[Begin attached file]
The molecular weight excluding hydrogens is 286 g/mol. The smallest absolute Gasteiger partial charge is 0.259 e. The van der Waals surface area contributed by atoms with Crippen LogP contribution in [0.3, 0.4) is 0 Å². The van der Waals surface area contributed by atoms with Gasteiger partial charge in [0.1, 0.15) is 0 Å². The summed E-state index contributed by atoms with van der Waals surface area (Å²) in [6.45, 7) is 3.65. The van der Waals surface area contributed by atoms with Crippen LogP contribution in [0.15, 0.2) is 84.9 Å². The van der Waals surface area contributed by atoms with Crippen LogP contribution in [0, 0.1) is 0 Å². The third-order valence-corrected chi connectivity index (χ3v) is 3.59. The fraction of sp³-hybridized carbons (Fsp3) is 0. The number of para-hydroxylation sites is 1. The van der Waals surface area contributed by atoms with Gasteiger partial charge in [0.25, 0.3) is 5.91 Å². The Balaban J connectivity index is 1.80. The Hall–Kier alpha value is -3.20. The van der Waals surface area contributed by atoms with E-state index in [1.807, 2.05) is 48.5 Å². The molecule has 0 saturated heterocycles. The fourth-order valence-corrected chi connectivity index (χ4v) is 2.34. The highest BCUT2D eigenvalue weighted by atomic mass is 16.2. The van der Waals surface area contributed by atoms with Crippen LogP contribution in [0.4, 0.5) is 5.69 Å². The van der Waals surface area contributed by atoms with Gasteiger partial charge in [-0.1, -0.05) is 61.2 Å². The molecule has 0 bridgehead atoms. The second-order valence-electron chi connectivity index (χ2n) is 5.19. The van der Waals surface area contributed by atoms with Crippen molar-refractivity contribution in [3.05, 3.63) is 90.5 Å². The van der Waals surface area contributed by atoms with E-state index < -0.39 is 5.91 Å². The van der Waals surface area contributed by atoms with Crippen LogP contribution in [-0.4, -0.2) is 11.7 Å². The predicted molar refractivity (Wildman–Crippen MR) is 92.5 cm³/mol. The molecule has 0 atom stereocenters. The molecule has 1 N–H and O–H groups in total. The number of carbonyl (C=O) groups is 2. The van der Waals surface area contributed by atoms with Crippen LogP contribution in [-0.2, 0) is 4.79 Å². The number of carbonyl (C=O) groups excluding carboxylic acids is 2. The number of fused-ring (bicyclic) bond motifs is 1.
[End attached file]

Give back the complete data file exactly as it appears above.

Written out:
The molecular weight excluding hydrogens is 286 g/mol. The smallest absolute Gasteiger partial charge is 0.259 e. The van der Waals surface area contributed by atoms with Crippen LogP contribution in [0.3, 0.4) is 0 Å². The van der Waals surface area contributed by atoms with Gasteiger partial charge in [0.1, 0.15) is 0 Å². The summed E-state index contributed by atoms with van der Waals surface area (Å²) in [6.45, 7) is 3.65. The van der Waals surface area contributed by atoms with Crippen LogP contribution in [0.15, 0.2) is 84.9 Å². The van der Waals surface area contributed by atoms with Crippen LogP contribution in [0, 0.1) is 0 Å². The third-order valence-corrected chi connectivity index (χ3v) is 3.59. The fraction of sp³-hybridized carbons (Fsp3) is 0. The number of para-hydroxylation sites is 1. The van der Waals surface area contributed by atoms with Gasteiger partial charge in [0.25, 0.3) is 5.91 Å². The Balaban J connectivity index is 1.80. The Hall–Kier alpha value is -3.20. The van der Waals surface area contributed by atoms with E-state index in [1.807, 2.05) is 48.5 Å². The molecule has 0 saturated heterocycles. The fourth-order valence-corrected chi connectivity index (χ4v) is 2.34. The highest BCUT2D eigenvalue weighted by atomic mass is 16.2. The van der Waals surface area contributed by atoms with Crippen LogP contribution in [0.4, 0.5) is 5.69 Å². The van der Waals surface area contributed by atoms with Gasteiger partial charge in [-0.1, -0.05) is 61.2 Å². The molecule has 0 bridgehead atoms. The second-order valence-electron chi connectivity index (χ2n) is 5.19. The van der Waals surface area contributed by atoms with Crippen molar-refractivity contribution in [3.05, 3.63) is 90.5 Å². The van der Waals surface area contributed by atoms with E-state index < -0.39 is 5.91 Å². The van der Waals surface area contributed by atoms with Crippen LogP contribution in [-0.4, -0.2) is 11.7 Å². The predicted molar refractivity (Wildman–Crippen MR) is 92.5 cm³/mol. The molecule has 0 atom stereocenters. The molecule has 1 N–H and O–H groups in total. The number of carbonyl (C=O) groups is 2. The van der Waals surface area contributed by atoms with Crippen LogP contribution in [-0.2, 0) is 4.79 Å². The number of carbonyl (C=O) groups excluding carboxylic acids is 2. The number of fused-ring (bicyclic) bond motifs is 1.